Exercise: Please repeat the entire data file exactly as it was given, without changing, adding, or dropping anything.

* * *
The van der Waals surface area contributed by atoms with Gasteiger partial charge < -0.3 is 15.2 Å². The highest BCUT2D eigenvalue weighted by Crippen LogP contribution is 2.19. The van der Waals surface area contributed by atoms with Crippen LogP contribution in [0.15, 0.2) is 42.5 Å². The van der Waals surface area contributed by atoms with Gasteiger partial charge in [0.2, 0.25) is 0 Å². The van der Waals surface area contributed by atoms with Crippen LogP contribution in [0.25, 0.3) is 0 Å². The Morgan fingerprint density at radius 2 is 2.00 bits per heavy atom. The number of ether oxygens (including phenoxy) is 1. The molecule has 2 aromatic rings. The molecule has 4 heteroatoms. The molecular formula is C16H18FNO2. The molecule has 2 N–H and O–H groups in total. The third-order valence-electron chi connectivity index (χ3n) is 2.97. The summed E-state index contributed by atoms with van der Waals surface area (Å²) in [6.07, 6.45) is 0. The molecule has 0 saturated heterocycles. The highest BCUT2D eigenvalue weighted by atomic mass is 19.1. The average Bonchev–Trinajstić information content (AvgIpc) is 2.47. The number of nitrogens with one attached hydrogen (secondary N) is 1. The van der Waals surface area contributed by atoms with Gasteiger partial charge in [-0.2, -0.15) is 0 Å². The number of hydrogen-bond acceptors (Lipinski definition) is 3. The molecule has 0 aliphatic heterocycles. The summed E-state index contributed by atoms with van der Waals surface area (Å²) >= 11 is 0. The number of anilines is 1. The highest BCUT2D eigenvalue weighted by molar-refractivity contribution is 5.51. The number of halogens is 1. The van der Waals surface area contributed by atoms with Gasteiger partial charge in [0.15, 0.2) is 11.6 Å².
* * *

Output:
The van der Waals surface area contributed by atoms with Gasteiger partial charge < -0.3 is 15.2 Å². The highest BCUT2D eigenvalue weighted by Crippen LogP contribution is 2.19. The van der Waals surface area contributed by atoms with Crippen LogP contribution in [0.15, 0.2) is 42.5 Å². The van der Waals surface area contributed by atoms with Gasteiger partial charge in [0.2, 0.25) is 0 Å². The van der Waals surface area contributed by atoms with Crippen LogP contribution in [0.25, 0.3) is 0 Å². The Morgan fingerprint density at radius 2 is 2.00 bits per heavy atom. The number of ether oxygens (including phenoxy) is 1. The molecule has 2 aromatic rings. The molecule has 4 heteroatoms. The molecular formula is C16H18FNO2. The molecule has 2 N–H and O–H groups in total. The third-order valence-electron chi connectivity index (χ3n) is 2.97. The summed E-state index contributed by atoms with van der Waals surface area (Å²) in [6.07, 6.45) is 0. The molecule has 0 saturated heterocycles. The highest BCUT2D eigenvalue weighted by atomic mass is 19.1. The average Bonchev–Trinajstić information content (AvgIpc) is 2.47. The number of nitrogens with one attached hydrogen (secondary N) is 1. The van der Waals surface area contributed by atoms with Gasteiger partial charge in [-0.2, -0.15) is 0 Å². The number of hydrogen-bond acceptors (Lipinski definition) is 3. The molecule has 0 aliphatic heterocycles. The summed E-state index contributed by atoms with van der Waals surface area (Å²) >= 11 is 0. The number of anilines is 1. The highest BCUT2D eigenvalue weighted by molar-refractivity contribution is 5.51. The number of halogens is 1. The van der Waals surface area contributed by atoms with Gasteiger partial charge in [0.15, 0.2) is 11.6 Å².